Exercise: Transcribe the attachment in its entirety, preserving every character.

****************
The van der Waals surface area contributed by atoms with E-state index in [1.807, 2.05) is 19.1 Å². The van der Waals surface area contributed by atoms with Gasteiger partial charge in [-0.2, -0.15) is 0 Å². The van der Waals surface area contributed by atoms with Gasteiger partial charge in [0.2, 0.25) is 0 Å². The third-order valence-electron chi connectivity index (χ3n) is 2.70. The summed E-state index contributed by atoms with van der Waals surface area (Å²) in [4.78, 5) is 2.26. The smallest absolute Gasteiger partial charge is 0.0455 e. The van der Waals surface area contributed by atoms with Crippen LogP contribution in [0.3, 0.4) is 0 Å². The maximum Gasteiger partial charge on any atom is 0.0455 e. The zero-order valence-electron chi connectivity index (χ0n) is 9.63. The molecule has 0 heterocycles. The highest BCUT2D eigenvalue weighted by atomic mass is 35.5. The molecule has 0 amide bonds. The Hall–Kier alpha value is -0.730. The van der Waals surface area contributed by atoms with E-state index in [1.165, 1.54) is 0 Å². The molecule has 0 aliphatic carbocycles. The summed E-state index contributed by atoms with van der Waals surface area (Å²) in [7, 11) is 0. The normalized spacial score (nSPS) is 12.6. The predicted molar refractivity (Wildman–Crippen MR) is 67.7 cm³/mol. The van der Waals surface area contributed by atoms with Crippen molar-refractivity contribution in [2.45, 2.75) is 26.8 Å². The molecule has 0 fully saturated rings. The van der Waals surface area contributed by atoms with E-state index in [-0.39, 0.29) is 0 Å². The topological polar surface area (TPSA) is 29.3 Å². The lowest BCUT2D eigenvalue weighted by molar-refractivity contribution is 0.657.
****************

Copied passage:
The van der Waals surface area contributed by atoms with E-state index in [1.807, 2.05) is 19.1 Å². The van der Waals surface area contributed by atoms with Gasteiger partial charge in [-0.2, -0.15) is 0 Å². The van der Waals surface area contributed by atoms with Gasteiger partial charge in [0.2, 0.25) is 0 Å². The third-order valence-electron chi connectivity index (χ3n) is 2.70. The summed E-state index contributed by atoms with van der Waals surface area (Å²) in [4.78, 5) is 2.26. The smallest absolute Gasteiger partial charge is 0.0455 e. The van der Waals surface area contributed by atoms with Crippen LogP contribution in [0.3, 0.4) is 0 Å². The maximum Gasteiger partial charge on any atom is 0.0455 e. The zero-order valence-electron chi connectivity index (χ0n) is 9.63. The molecule has 0 heterocycles. The highest BCUT2D eigenvalue weighted by atomic mass is 35.5. The molecule has 0 amide bonds. The Hall–Kier alpha value is -0.730. The van der Waals surface area contributed by atoms with E-state index in [1.165, 1.54) is 0 Å². The molecule has 0 aliphatic carbocycles. The summed E-state index contributed by atoms with van der Waals surface area (Å²) in [7, 11) is 0. The normalized spacial score (nSPS) is 12.6. The predicted molar refractivity (Wildman–Crippen MR) is 67.7 cm³/mol. The van der Waals surface area contributed by atoms with Crippen molar-refractivity contribution in [2.45, 2.75) is 26.8 Å². The molecule has 0 fully saturated rings. The van der Waals surface area contributed by atoms with E-state index in [-0.39, 0.29) is 0 Å². The topological polar surface area (TPSA) is 29.3 Å². The lowest BCUT2D eigenvalue weighted by molar-refractivity contribution is 0.657.